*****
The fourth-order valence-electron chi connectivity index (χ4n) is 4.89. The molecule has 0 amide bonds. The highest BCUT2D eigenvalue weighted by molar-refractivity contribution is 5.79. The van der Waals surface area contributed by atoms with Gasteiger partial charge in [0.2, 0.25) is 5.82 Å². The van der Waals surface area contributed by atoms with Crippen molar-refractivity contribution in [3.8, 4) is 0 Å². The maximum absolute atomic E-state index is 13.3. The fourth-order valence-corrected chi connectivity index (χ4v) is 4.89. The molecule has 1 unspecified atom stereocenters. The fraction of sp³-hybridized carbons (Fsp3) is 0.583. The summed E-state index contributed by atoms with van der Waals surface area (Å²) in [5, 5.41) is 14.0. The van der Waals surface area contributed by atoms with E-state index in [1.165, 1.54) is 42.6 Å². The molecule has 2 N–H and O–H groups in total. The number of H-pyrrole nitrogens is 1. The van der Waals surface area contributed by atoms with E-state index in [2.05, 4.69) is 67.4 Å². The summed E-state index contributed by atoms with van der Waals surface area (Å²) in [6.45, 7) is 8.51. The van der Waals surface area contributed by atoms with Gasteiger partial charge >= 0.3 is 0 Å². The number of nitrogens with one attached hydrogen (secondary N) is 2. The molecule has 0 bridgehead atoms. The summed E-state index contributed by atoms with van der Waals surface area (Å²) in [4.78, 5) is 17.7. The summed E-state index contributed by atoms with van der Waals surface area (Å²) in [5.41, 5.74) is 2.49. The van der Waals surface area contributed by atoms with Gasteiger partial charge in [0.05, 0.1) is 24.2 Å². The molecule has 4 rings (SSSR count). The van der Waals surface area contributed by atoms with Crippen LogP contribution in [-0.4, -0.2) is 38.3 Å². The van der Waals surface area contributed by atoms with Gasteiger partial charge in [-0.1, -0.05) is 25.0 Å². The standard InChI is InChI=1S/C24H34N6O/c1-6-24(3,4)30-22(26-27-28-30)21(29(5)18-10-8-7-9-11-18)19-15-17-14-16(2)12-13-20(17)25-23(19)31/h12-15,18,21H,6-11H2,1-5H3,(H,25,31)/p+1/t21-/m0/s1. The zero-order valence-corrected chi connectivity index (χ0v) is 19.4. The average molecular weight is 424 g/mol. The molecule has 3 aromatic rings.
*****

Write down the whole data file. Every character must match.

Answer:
The fourth-order valence-electron chi connectivity index (χ4n) is 4.89. The molecule has 0 amide bonds. The highest BCUT2D eigenvalue weighted by molar-refractivity contribution is 5.79. The van der Waals surface area contributed by atoms with Gasteiger partial charge in [0.2, 0.25) is 5.82 Å². The van der Waals surface area contributed by atoms with Crippen molar-refractivity contribution in [3.8, 4) is 0 Å². The maximum absolute atomic E-state index is 13.3. The fourth-order valence-corrected chi connectivity index (χ4v) is 4.89. The molecule has 1 unspecified atom stereocenters. The fraction of sp³-hybridized carbons (Fsp3) is 0.583. The summed E-state index contributed by atoms with van der Waals surface area (Å²) in [5, 5.41) is 14.0. The van der Waals surface area contributed by atoms with E-state index in [1.165, 1.54) is 42.6 Å². The molecule has 2 N–H and O–H groups in total. The number of H-pyrrole nitrogens is 1. The van der Waals surface area contributed by atoms with E-state index in [2.05, 4.69) is 67.4 Å². The summed E-state index contributed by atoms with van der Waals surface area (Å²) in [6.45, 7) is 8.51. The van der Waals surface area contributed by atoms with Gasteiger partial charge >= 0.3 is 0 Å². The number of nitrogens with one attached hydrogen (secondary N) is 2. The molecule has 0 bridgehead atoms. The summed E-state index contributed by atoms with van der Waals surface area (Å²) in [4.78, 5) is 17.7. The summed E-state index contributed by atoms with van der Waals surface area (Å²) in [5.41, 5.74) is 2.49. The van der Waals surface area contributed by atoms with Gasteiger partial charge in [0.05, 0.1) is 24.2 Å². The molecule has 4 rings (SSSR count). The van der Waals surface area contributed by atoms with Crippen LogP contribution in [-0.4, -0.2) is 38.3 Å². The van der Waals surface area contributed by atoms with Gasteiger partial charge in [-0.1, -0.05) is 25.0 Å². The standard InChI is InChI=1S/C24H34N6O/c1-6-24(3,4)30-22(26-27-28-30)21(29(5)18-10-8-7-9-11-18)19-15-17-14-16(2)12-13-20(17)25-23(19)31/h12-15,18,21H,6-11H2,1-5H3,(H,25,31)/p+1/t21-/m0/s1. The zero-order valence-corrected chi connectivity index (χ0v) is 19.4. The average molecular weight is 424 g/mol. The molecule has 3 aromatic rings.